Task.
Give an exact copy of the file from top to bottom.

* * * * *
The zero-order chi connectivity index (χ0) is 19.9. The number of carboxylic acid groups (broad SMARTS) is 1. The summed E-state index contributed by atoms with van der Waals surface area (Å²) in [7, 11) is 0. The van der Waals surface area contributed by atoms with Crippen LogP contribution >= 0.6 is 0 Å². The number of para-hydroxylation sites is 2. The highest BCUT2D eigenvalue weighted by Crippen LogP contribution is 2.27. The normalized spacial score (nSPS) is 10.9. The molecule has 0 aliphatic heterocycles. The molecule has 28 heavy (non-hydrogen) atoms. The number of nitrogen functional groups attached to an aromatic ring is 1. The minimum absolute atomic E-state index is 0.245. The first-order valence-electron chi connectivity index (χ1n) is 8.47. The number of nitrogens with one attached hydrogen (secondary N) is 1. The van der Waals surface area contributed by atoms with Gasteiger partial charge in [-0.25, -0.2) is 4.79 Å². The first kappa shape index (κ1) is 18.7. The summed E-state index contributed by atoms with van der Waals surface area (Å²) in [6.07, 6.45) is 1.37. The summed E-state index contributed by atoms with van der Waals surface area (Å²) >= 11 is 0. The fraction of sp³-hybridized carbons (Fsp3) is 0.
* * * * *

The zero-order chi connectivity index (χ0) is 19.9. The number of carboxylic acid groups (broad SMARTS) is 1. The summed E-state index contributed by atoms with van der Waals surface area (Å²) in [7, 11) is 0. The van der Waals surface area contributed by atoms with Crippen LogP contribution >= 0.6 is 0 Å². The number of para-hydroxylation sites is 2. The highest BCUT2D eigenvalue weighted by Crippen LogP contribution is 2.27. The normalized spacial score (nSPS) is 10.9. The molecule has 0 aliphatic heterocycles. The molecule has 28 heavy (non-hydrogen) atoms. The number of nitrogen functional groups attached to an aromatic ring is 1. The minimum absolute atomic E-state index is 0.245. The first-order valence-electron chi connectivity index (χ1n) is 8.47. The number of nitrogens with one attached hydrogen (secondary N) is 1. The van der Waals surface area contributed by atoms with Gasteiger partial charge in [-0.25, -0.2) is 4.79 Å². The first kappa shape index (κ1) is 18.7. The summed E-state index contributed by atoms with van der Waals surface area (Å²) in [6.07, 6.45) is 1.37. The summed E-state index contributed by atoms with van der Waals surface area (Å²) >= 11 is 0. The fraction of sp³-hybridized carbons (Fsp3) is 0.